Background: This study aimed to evaluate the association between socio-demographic status, and hygienic habits among food handlers with intestinal parasitic infections.
Methods: It was a cross-sectional study in which 112 participants were recruited, from Belgarn province of Saudi Arabia. The descriptive analysis was used to evaluate demographic data and categorical variables. The association between sociodemographic characteristics and Relative Risk regression analysis was performed for each investigated factor. p-value of <0.05, was assumed to be statistically significant.
Results: One hundred and twelve food handlers with a mean age of 33.5 ± 9.2 years were included in this study. The food handlers were from 15 different countries (11 Asians and four Africans). The majority of the food handlers were cooks (87, 77.7%), and waiters and dish washers (24, 21.4%). Among them, 106 (94.6%) used uniforms, and gloves at work. In hand washing practices, 104 (92.9%) wash their hands with soap before handling and preparing food and eight (7.1%) wash without soap, 98 (87.5%) wash with soap before meals and 14 (12.5%) wash without soap, 105 (93.8%) wash with soap after visiting toilets and seven (6.2%) wash without soap. Twenty-five (42.3%) of infected food handlers are not used to trim their fingernails. Intestinal infection was observed in 59 (52.68%) participants with mean age (32.5 ± 8.1 years) for infected participants.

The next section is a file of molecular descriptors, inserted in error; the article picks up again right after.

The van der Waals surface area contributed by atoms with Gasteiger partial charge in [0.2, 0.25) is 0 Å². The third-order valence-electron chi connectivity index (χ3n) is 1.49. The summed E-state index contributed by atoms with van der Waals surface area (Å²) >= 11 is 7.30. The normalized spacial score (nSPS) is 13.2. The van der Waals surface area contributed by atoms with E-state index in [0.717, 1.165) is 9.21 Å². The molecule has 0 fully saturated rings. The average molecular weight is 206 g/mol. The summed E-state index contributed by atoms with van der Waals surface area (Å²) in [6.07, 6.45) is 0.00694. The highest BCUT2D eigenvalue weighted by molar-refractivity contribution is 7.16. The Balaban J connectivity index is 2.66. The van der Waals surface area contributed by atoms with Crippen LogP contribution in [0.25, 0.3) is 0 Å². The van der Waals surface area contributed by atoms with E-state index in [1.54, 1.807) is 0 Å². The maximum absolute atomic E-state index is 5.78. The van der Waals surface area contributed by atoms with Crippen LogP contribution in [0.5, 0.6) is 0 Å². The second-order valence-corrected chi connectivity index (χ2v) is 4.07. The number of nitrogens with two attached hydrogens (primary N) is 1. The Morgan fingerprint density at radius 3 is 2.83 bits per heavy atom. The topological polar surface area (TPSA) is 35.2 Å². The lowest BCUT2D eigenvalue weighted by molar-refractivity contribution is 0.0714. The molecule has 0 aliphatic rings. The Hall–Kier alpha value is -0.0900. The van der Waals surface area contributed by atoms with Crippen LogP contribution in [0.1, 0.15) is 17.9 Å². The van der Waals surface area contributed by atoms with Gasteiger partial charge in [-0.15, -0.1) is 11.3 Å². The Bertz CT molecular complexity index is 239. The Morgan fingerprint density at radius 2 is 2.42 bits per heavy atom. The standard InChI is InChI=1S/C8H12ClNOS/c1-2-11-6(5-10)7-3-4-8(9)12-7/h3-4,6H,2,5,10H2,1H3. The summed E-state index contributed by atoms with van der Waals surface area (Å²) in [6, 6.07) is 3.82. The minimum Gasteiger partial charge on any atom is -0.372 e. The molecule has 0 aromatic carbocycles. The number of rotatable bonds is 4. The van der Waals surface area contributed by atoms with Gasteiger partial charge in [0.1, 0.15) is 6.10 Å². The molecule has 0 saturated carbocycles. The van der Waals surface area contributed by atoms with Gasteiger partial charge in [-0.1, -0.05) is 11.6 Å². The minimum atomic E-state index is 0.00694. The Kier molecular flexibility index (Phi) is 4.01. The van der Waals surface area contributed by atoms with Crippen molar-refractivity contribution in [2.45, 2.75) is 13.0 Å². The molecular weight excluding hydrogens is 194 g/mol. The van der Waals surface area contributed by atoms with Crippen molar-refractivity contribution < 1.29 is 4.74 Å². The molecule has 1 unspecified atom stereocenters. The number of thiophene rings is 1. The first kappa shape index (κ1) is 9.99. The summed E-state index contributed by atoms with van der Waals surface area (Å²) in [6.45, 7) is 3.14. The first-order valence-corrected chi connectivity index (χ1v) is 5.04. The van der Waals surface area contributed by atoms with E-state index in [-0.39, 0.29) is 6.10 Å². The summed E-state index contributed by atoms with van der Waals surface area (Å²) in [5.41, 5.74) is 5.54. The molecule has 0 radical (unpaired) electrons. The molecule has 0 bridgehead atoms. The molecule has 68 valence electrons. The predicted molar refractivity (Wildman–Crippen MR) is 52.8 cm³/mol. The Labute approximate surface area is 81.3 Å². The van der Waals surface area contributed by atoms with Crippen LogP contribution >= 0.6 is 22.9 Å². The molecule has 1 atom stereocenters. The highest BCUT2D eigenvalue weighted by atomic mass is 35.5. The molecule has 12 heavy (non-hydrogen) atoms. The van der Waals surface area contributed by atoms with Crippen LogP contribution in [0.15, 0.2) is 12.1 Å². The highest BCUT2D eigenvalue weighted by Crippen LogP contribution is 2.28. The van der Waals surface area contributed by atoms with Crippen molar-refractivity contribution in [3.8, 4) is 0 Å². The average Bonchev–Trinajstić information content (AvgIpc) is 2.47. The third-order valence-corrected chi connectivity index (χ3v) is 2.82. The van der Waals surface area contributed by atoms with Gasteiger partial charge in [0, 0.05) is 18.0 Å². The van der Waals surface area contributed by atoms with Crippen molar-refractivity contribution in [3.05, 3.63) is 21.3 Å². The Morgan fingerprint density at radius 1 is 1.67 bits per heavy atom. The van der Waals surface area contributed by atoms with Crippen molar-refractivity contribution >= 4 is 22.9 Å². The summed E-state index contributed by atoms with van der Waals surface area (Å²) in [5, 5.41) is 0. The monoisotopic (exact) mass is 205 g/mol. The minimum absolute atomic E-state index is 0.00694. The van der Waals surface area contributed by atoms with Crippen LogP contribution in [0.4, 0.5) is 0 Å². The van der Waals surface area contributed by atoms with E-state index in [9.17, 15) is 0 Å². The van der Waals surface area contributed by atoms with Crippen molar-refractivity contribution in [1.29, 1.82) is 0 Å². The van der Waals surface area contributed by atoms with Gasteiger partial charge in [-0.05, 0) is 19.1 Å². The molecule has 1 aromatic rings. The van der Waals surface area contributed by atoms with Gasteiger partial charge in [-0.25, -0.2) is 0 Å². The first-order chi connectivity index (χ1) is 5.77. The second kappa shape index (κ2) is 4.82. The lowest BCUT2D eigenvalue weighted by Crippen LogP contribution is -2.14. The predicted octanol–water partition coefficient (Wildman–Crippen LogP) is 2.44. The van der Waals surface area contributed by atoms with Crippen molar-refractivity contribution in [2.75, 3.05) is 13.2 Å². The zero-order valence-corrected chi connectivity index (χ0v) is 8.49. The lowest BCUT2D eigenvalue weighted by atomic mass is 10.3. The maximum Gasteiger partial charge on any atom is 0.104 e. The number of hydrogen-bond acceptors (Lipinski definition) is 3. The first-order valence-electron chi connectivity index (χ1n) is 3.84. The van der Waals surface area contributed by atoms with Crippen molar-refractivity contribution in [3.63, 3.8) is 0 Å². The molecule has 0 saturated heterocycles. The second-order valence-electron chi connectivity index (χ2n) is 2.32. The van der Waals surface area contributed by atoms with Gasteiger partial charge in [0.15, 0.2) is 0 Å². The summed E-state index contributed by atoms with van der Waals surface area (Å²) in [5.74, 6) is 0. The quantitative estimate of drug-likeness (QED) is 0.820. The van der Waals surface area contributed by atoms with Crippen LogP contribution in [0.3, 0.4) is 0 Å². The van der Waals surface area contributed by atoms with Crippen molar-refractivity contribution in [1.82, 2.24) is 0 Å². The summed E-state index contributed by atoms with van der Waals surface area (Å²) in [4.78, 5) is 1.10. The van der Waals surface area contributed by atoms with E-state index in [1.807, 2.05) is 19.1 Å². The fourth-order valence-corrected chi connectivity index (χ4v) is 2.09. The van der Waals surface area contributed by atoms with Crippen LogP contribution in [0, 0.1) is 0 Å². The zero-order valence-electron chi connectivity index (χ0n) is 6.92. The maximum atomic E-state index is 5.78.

Conclusion: In this study, food handlers had a high prevalence of intestinal parasites. Although some of the food handlers had a high level of education, the infection with intestinal parasites was detected. In addition to regular screening for intestinal parasites among food handlers, there is a need for educational programs on proper hygiene habits, modes of transmission and prevention of the infection.
Keywords: Belgarn; Food handlers; Hygiene practices; Intestinal parasites; Risk factors; Saudi Arabia; Socio-demographic status.
©2023 Alqarni et al.